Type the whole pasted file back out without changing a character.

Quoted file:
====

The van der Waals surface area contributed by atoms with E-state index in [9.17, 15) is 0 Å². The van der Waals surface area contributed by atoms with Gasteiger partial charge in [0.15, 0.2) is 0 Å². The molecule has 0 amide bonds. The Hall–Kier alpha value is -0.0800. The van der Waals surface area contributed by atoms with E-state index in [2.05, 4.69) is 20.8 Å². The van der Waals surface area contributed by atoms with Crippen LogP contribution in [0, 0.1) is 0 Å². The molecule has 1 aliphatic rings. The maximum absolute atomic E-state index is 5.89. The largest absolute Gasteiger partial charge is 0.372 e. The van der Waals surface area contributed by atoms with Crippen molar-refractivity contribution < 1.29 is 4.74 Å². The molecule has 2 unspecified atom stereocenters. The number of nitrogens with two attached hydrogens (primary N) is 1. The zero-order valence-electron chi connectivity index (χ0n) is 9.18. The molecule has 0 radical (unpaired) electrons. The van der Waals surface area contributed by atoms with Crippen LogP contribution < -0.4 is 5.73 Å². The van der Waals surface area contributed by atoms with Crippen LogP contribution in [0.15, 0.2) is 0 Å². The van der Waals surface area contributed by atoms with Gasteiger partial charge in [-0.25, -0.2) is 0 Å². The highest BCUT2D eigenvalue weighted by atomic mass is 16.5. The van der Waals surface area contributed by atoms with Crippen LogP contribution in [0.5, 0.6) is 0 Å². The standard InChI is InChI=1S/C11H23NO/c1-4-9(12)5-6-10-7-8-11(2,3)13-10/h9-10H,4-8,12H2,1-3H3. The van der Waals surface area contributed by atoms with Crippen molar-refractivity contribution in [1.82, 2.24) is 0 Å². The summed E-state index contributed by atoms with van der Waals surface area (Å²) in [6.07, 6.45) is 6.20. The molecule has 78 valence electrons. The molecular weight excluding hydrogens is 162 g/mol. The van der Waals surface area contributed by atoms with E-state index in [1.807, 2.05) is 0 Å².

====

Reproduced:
The van der Waals surface area contributed by atoms with E-state index in [9.17, 15) is 0 Å². The van der Waals surface area contributed by atoms with Gasteiger partial charge in [0.15, 0.2) is 0 Å². The molecule has 0 amide bonds. The Hall–Kier alpha value is -0.0800. The van der Waals surface area contributed by atoms with E-state index in [2.05, 4.69) is 20.8 Å². The van der Waals surface area contributed by atoms with Crippen LogP contribution in [0, 0.1) is 0 Å². The molecule has 1 aliphatic rings. The maximum absolute atomic E-state index is 5.89. The largest absolute Gasteiger partial charge is 0.372 e. The van der Waals surface area contributed by atoms with Crippen molar-refractivity contribution < 1.29 is 4.74 Å². The molecule has 2 unspecified atom stereocenters. The number of nitrogens with two attached hydrogens (primary N) is 1. The zero-order valence-electron chi connectivity index (χ0n) is 9.18. The molecule has 0 radical (unpaired) electrons. The van der Waals surface area contributed by atoms with Crippen LogP contribution < -0.4 is 5.73 Å². The van der Waals surface area contributed by atoms with Crippen LogP contribution in [0.15, 0.2) is 0 Å². The van der Waals surface area contributed by atoms with Gasteiger partial charge in [-0.25, -0.2) is 0 Å². The highest BCUT2D eigenvalue weighted by atomic mass is 16.5. The van der Waals surface area contributed by atoms with Crippen LogP contribution in [0.5, 0.6) is 0 Å². The standard InChI is InChI=1S/C11H23NO/c1-4-9(12)5-6-10-7-8-11(2,3)13-10/h9-10H,4-8,12H2,1-3H3. The van der Waals surface area contributed by atoms with Crippen molar-refractivity contribution in [1.82, 2.24) is 0 Å². The summed E-state index contributed by atoms with van der Waals surface area (Å²) in [6.07, 6.45) is 6.20. The molecule has 78 valence electrons. The molecular weight excluding hydrogens is 162 g/mol. The van der Waals surface area contributed by atoms with E-state index in [1.807, 2.05) is 0 Å².